“They’re realizing the problem isn’t the people, it’s with the business systems that we use to hire and manage,” he said. “It’s about reformulating processes so that we can maximally activate the talent – and not just people who identify as neurodivergent, but everybody in the company.”

Velasco told how incorporating small accommodations made a big difference. These included moving in-person training programs online so employees can contribute through chat functions, and supplying job interview questions to candidates in advance so they can prepare. As a result, SAP’s program has created more than 600 employment opportunities in 16 countries. It has also changed the company culture and made SAP’s managers more sensitive to employees’ needs.

Harnessing creative solutions

Accessing new talent has also fuelled innovation. Velasco told how an employee hired through the program won an award in 2019 for creating a tool to reduce invoice processing times.

“We have to acknowledge that innovation comes from the edges from the people who don’t look at the world the same way as everybody else does,” he said. “The experience has been transformational. The things we have learned through Autism@Work have really opened our eyes to ask, What if?”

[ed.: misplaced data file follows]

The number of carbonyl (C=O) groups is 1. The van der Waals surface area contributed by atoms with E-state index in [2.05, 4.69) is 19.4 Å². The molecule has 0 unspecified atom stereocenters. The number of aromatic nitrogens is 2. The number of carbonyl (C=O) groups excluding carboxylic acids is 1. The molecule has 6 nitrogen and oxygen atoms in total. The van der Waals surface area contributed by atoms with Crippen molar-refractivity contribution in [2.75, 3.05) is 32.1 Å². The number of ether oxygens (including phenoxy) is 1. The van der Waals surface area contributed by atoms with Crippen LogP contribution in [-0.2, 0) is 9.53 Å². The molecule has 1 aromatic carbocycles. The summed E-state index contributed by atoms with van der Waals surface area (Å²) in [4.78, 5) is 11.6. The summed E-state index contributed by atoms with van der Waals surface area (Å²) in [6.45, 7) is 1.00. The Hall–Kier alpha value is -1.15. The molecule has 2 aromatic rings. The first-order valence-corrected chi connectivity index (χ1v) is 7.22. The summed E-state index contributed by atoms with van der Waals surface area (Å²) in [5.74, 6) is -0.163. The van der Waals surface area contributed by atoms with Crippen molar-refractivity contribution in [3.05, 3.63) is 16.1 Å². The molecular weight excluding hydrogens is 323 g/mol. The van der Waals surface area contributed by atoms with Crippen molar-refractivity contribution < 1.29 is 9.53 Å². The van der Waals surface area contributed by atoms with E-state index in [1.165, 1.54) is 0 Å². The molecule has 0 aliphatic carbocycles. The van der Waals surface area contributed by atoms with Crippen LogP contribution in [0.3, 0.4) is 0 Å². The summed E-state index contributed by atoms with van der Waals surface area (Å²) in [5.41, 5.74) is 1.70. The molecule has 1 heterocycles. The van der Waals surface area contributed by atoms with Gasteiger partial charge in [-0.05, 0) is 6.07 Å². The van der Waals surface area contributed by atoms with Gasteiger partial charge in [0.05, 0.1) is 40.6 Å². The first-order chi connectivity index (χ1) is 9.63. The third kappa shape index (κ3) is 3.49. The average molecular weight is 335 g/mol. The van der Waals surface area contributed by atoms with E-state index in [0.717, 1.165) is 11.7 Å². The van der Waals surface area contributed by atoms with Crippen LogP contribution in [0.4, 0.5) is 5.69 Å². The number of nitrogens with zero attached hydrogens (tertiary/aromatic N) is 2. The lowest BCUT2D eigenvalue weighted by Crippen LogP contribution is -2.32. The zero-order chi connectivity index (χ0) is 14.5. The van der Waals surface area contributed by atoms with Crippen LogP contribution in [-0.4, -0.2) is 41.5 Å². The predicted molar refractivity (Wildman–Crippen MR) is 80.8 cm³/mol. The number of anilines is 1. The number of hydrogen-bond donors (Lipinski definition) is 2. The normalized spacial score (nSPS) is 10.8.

Austin said such programs can also increase employee engagement and produce workplace solutions that benefit everyone.

“There’s this idea of universal design. If we design for the edge cases or the outliers, it turns out that it usually works better for everybody in the middle of the distribution as well,” he said.

Huner discussed how Ivey has been taking a universal design approach to creating an equitable environment for students. Whether it’s considering alternative forms of classroom contribution or making the recruitment process more accessible, Huner said applying universal design to every stage of the student lifecycle will lead to a better experience for all students.